While B6 won’t improve your vision enough that you can suddenly stop wearing glasses, it may be useful in preventing age-related macular degeneration (AMD) . A 2008 study in the Archives of Internal Medicine focused on 5,205 women over the age of 40. All the participants had either cardiovascular disease (CVD) or three or more risk factors for CVD or AMD. They were split into two groups, receiving either:
After an average of 7.3 years, the results of those who developed age-related macular degeneration were:
While this certainly doesn’t show that supplementation is a cure-all, it does support the idea that supplementation can reduce the risk of developing AMD.
Sideroblastic anemia is a condition in which the red blood cells are unable to use the iron in the blood to make hemoglobin (even if iron levels are sufficient). As a result, it can cause:
While this condition can sometimes be caused by a drug or toxin, it can also be hereditary. B6 supplementation can also be effective in treating anemia for some people .
B6 deficiency might present an increased risk of cardiovascular disease. Consequently, it’s been theorized that B6 supplementation might reduce this risk.
A 2019 study of 9,142 participants found that B6 supplementation reduces the instances of heart conditions in men . However, there was no benefit for female participants. While more research is needed, this study suggests that B6 could also improve heart health.
While there are links between low B6 levels and overall inflammation in the body, supplementation is not necessarily recommended to combat inflammation. This is because there is also a possible linkage between high B6 and inflammation .
B6 supplements may still be useful in reducing inflammation in some people, but should not be taken prophylactically for this purpose. If you are worried about inflammation, talk with your healthcare provider before starting any dietary supplements.
Insufficient B6 can lead to several health issues. So how much B6 do you need per day? Currently, the recommended daily amount of B6 is as follows :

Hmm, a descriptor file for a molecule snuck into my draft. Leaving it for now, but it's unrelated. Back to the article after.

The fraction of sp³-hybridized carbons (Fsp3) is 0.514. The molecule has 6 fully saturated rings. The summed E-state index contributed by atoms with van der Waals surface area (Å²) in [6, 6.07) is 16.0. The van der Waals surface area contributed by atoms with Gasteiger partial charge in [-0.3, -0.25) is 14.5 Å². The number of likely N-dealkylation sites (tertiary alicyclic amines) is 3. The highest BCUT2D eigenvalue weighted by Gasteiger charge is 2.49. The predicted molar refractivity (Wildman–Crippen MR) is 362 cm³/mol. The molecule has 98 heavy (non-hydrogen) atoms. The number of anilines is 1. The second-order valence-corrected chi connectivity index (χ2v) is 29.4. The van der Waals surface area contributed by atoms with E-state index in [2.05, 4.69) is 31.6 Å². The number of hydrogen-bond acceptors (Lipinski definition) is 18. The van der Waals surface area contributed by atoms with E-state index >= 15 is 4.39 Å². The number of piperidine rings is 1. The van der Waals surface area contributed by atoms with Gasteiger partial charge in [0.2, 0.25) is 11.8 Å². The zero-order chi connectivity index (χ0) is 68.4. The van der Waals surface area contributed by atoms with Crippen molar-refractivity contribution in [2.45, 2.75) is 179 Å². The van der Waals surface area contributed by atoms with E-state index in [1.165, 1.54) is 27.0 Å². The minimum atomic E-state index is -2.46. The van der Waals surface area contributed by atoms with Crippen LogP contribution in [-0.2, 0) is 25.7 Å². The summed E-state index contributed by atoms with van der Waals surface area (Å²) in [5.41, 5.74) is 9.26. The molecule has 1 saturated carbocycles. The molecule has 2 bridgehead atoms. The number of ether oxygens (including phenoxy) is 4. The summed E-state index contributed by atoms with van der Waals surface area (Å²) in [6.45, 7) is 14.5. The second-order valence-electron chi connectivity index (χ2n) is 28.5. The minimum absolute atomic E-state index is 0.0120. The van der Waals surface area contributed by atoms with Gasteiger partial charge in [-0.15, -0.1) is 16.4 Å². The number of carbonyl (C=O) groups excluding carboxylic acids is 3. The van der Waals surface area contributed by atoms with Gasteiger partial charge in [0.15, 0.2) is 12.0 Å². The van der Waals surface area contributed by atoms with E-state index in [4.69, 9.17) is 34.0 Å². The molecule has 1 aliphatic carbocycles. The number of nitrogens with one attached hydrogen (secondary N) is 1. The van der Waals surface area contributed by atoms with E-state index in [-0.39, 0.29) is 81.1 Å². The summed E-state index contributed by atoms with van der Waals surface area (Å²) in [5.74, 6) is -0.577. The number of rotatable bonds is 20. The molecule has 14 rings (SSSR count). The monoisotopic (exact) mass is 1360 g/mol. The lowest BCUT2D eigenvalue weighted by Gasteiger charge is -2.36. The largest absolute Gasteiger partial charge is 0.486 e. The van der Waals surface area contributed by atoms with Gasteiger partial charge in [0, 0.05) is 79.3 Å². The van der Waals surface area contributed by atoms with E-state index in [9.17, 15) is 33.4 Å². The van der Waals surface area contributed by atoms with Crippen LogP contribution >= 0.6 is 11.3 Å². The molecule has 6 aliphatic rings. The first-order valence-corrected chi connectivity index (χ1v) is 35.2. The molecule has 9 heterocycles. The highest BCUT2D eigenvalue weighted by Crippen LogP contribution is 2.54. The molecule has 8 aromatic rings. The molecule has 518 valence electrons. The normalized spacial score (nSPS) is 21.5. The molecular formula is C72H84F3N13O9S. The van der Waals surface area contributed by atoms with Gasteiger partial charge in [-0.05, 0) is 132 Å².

While having too little B6 can result in the problems we’ve discussed, an excessive amount of the vitamin can also be dangerous. Taking supplements of 200mg or more per day has been linked with peripheral neuropathy, which is a loss of feeling in the arms and legs. While this will likely go away after ceasing the use of the supplement, there is a chance this condition can become permanent .
What’s the final word on B6 supplementation? In some cases—especially for people with a B vitamin deficiency—supplementation can prevent negative health outcomes including anemia and mood issues.
If you're looking to boost your B6 intake, consider trying the Everlywell vitamin B6 supplement option. Each bottle comes with a 30-day supply and you can save 10% with a monthly subscription.
What is the difference between vitamin B6 and B12?
How much omega-3 per day should someone get?
1. B vitamins and folic acid. National Health Service. URL. Accessed May 17, 2022.
2. Hemoglobin Test. Mayo Clinic. URL. Accessed May 17, 2022.
3. Vitamin B6. National Institutes of Health. URL. Accessed May 17, 2022.
4. Morris MS, Picciano MF, Jacques PF, Selhub J. Plasma pyridoxal 5'-phosphate in the US population: the National Health and Nutrition Examination Survey, 2003-2004. Am J Clin Nutr. 2008 May;87(5):1446-54.
5. C Curtin A, Johnston CS. Vitamin B6 Supplementation Reduces Symptoms of Depression in College Women Taking Oral Contraceptives: A Randomized, Double-Blind Crossover Trial. J Diet Suppl. 2022 Feb 2:1-13.
6. Cheng CH, Chang SJ, Lee BJ, Lin KL, Huang YC. Vitamin B6 supplementation increases immune responses in critically ill patients. Eur J Clin Nutr. 2006 Oct;60(10):1207-13.
7. Balk EM, Raman G, Tatsioni A, Chung M, Lau J, Rosenberg IH. Vitamin B6, B12, and folic acid supplementation and cognitive function: a systematic review of randomized trials. Arch Intern Med. 2007 Jan 8;167(1):21-30.
8. Wyatt KM, Dimmock PW, Jones PW, Shaughn O'Brien PM. Efficacy of vitamin B-6 in the treatment of premenstrual syndrome: systematic review. BMJ. 1999 May 22;318(7195):1375-81.
9. Christen WG, Glynn RJ, Chew EY, Albert CM, Manson JE. Folic acid, pyridoxine, and cyanocobalamin combination treatment and age-related macular degeneration in women: the Women's Antioxidant and Folic Acid Cardiovascular Study. Arch Intern Med. 2009 Feb 23;169(4):335-41.
10. Sideroblastic anemia. National Institutes of Health. URL. Accessed May 17, 2022.
11. Jeon J, Park K. Dietary Vitamin B6 Intake Associated with a Decreased Risk of Cardiovascular Disease: A Prospective Cohort Study. Nutrients. 2019 Jun 29;11(7):1484.
12. Bird RP. The Emerging Role of Vitamin B6 in Inflammation and Carcinogenesis. Adv Food Nutr Res. 2018;83:151-194.
13. Vitamin B-6. Mayo Clinic. URL. Accessed May 17, 2022.